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Utah Jazz

Jazz out dueled by Knicks in the 4th despite Rodney Hood’s 30 points.

SUMMARY: The Jazz fall in the fourth quarter to the New York Knicks, 106-101, despite holding the lead most of the night.

  • When Rudy Gobert goes down for a month, the question is whether or not the Jazz will be able to hold their own on the defensive end. Tonight, they were not able to do the job against the Knicks. A strong offensive night kept the Jazz in the game and gave them the lead for most of the night.
  • The Jazz equaled a franchise record with 17 made 3-point field goals.
  • The offense rating was a 113 for the night, one of the best of the season. The Jazz scored 60 points and had a season high assists and 3-pointers in the first half. The ball was popping and they played a very strong, connected first half of basketball.
  • That went away a bit in the fourth quarter, but some of this was based on match-ups. In the first half, the Jazz were getting into the paint and then swinging the ball. Quin calls it driving with your eyes out. In addition, they were going at Porzingas or Kanter on nearly every play. Hornacek was trying to hide Kanter, but then the Jazz got Porzingas out on the floor and made him defend in space. The Jazz ran some great action with Rubio and Jerebko that forced Porzingas to cut off the ball handler and then try to get back to Jerebko and he is not fast enough to do it.
  • However, in the fourth quarter the Knicks didn’t play Kanter. This meant they were able to make Favors guard Porzingas and this eliminated the Jazz being able to isolate him on the outside. It meant that Jerebko was no longer guarding him and Jerebko did a really solid job on him most of the night. Ironically, on a night when the Jazz exploited Porzingas for much of the night, Kristaps exploited Favors’ lack of foot speed on one of the key baskets of the night, making his first 3 of the night.
  • There were a ton of loose balls and it seemed they all bounced to the Knicks. I always have felt getting loose balls is a talent. It has to do with athleticism, quickness and anticipation. Of course, a level of “want to” but I really believe the first three are bigger. Were the Knicks just more athletic than the Jazz and that is why they got the loose balls, or did the all just bounce badly?
  • The Jazz’s margin for error right now with three of their rotation players out is so slim that every time the Jazz have a breakdown, it feels catastrophic. It is hard to win games right now for the Jazz.
  • Rodney Hood was terrific tonight with 30 points. He has been very consistent since coming off the bench. His scoring the last seven games has been 17, 12, 19, 19, 19, 16 and now 30. When you look back at how Hayward dealt with being the number one option, it was at about this point of the season that he flipped the switch and started to understand how to deal with the burden.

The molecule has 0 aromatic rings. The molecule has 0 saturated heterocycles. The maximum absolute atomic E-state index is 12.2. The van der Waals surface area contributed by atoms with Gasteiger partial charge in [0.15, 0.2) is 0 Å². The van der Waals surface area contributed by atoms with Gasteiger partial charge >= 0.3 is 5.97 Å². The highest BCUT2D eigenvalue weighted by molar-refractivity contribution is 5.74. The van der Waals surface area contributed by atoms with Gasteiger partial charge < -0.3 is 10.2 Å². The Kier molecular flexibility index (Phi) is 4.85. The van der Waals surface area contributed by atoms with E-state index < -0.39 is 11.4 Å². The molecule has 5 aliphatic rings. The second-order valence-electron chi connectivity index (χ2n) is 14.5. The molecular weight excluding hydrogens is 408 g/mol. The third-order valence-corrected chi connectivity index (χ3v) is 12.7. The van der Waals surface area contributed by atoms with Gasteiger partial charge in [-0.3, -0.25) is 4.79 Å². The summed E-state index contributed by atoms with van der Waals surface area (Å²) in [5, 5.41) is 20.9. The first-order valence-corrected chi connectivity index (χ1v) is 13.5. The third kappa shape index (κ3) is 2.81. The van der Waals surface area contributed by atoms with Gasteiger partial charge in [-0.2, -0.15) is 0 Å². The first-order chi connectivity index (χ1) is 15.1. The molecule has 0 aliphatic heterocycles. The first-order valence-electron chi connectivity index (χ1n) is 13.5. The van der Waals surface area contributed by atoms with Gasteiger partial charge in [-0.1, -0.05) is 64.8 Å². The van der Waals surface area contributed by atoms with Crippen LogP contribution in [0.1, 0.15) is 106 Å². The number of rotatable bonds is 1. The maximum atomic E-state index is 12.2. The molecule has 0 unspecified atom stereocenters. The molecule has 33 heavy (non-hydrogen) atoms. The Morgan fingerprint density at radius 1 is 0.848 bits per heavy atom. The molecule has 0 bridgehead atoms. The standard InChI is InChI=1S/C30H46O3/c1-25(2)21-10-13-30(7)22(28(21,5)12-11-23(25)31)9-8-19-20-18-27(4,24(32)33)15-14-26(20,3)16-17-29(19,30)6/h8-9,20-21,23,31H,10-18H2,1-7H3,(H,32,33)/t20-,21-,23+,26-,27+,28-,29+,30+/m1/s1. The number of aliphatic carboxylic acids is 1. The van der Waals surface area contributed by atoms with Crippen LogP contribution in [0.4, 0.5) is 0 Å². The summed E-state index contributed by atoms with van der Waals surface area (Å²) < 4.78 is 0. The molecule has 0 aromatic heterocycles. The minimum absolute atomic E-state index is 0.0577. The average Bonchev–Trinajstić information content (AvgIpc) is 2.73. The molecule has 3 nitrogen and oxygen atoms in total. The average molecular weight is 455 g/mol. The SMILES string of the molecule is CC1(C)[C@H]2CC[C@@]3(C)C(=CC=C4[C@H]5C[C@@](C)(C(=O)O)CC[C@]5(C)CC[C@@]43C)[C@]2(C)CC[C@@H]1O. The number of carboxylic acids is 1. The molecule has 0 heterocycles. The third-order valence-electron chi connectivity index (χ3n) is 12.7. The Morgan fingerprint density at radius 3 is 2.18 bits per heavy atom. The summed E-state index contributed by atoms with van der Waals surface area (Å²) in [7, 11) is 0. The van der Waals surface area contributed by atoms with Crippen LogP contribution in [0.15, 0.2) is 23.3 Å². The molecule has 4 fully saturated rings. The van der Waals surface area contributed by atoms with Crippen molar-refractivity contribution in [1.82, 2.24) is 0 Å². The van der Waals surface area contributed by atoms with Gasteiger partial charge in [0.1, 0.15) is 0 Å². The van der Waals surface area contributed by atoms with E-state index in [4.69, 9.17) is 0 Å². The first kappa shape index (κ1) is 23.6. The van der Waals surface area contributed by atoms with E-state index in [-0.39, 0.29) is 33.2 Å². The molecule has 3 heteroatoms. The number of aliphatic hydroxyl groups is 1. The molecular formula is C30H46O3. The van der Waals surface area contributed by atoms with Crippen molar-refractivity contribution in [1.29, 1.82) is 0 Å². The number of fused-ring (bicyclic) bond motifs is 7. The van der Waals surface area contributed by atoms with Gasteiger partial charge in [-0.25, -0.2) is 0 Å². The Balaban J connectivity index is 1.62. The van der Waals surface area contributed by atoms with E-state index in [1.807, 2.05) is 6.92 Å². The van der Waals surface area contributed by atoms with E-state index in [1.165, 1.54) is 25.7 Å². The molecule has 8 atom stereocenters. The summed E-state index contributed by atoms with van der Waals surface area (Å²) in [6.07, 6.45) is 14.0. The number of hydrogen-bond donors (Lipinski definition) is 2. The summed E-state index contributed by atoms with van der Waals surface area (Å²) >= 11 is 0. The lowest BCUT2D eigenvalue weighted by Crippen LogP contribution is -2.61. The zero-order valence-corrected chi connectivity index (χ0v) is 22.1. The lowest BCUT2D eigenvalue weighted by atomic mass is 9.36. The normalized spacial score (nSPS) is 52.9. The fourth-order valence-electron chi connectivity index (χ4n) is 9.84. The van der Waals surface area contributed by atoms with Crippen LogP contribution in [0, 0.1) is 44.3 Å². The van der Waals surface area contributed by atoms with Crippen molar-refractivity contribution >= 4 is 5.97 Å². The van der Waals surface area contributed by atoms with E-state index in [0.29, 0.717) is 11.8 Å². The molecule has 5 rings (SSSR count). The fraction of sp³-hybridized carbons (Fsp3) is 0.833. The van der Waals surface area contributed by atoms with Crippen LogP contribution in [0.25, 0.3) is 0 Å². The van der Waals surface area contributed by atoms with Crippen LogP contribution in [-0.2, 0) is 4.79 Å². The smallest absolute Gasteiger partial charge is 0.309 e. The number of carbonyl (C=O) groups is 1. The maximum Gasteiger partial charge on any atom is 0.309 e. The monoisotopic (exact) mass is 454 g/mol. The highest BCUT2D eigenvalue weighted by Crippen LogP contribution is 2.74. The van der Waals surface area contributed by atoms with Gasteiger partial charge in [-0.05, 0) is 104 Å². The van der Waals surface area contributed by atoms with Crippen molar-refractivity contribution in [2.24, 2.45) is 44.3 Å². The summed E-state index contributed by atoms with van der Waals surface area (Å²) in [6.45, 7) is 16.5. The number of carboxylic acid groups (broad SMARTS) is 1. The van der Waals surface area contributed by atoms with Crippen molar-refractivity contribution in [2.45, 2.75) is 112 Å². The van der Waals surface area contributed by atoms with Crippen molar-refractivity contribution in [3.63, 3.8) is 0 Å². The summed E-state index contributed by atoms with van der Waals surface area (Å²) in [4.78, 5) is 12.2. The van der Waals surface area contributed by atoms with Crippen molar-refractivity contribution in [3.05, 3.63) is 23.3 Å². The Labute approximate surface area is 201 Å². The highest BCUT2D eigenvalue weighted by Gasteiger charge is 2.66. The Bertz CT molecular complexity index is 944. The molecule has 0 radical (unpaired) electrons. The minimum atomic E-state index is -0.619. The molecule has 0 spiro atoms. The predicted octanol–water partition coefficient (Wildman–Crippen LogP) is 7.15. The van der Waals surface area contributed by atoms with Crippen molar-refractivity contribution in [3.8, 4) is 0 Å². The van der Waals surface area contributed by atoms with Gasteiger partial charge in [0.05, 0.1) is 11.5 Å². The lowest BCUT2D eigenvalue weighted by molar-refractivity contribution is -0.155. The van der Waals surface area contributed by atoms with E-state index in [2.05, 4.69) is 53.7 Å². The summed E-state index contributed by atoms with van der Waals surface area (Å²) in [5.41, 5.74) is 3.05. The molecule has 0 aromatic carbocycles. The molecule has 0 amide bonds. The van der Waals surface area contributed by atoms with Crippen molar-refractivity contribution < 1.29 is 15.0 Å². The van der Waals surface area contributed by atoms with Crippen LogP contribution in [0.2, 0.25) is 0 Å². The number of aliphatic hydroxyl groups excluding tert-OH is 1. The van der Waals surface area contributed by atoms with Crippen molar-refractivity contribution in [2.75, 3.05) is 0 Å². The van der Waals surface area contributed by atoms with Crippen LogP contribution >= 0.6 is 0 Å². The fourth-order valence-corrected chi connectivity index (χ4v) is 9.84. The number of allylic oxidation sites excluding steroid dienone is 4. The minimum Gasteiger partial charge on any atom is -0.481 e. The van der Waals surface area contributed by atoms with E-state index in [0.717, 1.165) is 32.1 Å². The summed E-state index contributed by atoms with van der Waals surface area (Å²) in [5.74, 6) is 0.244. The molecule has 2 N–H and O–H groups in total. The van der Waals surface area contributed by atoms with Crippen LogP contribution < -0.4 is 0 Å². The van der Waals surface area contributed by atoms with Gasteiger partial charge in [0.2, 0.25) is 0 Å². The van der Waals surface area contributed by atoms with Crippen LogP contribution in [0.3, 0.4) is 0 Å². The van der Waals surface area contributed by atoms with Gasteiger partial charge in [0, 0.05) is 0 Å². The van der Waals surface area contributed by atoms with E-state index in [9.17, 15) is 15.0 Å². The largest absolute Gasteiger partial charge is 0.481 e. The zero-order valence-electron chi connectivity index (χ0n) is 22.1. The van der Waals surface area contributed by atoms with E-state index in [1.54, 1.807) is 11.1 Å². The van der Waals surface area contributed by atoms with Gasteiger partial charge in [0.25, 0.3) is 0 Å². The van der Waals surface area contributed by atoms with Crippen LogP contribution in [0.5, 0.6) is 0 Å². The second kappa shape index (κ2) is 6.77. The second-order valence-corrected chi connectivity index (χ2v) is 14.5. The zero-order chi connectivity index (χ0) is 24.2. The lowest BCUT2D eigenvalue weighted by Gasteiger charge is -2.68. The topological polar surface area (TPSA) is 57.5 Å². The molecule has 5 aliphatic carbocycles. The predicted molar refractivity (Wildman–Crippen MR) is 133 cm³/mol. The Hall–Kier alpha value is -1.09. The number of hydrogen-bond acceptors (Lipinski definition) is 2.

•  When the game went into clutch time, it was a new experience for most of the guys. Last year, the five top guys in field goals attempts in the clutch were Gordon Hayward, George Hill, Rudy Gobert, Joe Johnson and Shelvin Mack. None of the five are with the team or available. Tonight, the Jazz started clutch time with Donovan Mitchell, Rodney Hood, Joe Ingles, Alec Burks and Derrick Favors. None of them other than Mitchell had a field goal in the clutch this season.  Ricky Rubio replaced Alec Burks.
  •  Ricky Rubio made a 3 tonight.
  •  It is stunning how much better the Knicks are without Carmelo.
  •  Donovan was great in the first half of his first ever game at Madison Square Garden. In the second half, he missed two defensive assignments early in the half and got pulled out of the game. He never regained his rhythm. It will be interesting to see if this was because the Knicks did something different defensively or if it was lack of rhythm or fatigue.
  •  The Jazz are going to have to figure out how to defend without Gobert for the next month; They have not shown they can do that yet. The Nets will be much better if Dinwiddie is able to play —his absence in the game in Salt Lake had a huge impact.

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David Locke enters his ninth year as the radio play-by-play voice of the Utah Jazz, having spent the majority of his career in radio in Salt Lake City and Seattle. In the summer of 2016, Locke created the Locked on Podcast Network which has podcast daily bite sized podcasts for every NBA and NFL team. A native of Palo Alto, Calif., Locke graduated from Occidental College in Los Angeles with a degree in Political Science and Sociology. Locke and his wife have a son and a daughter.

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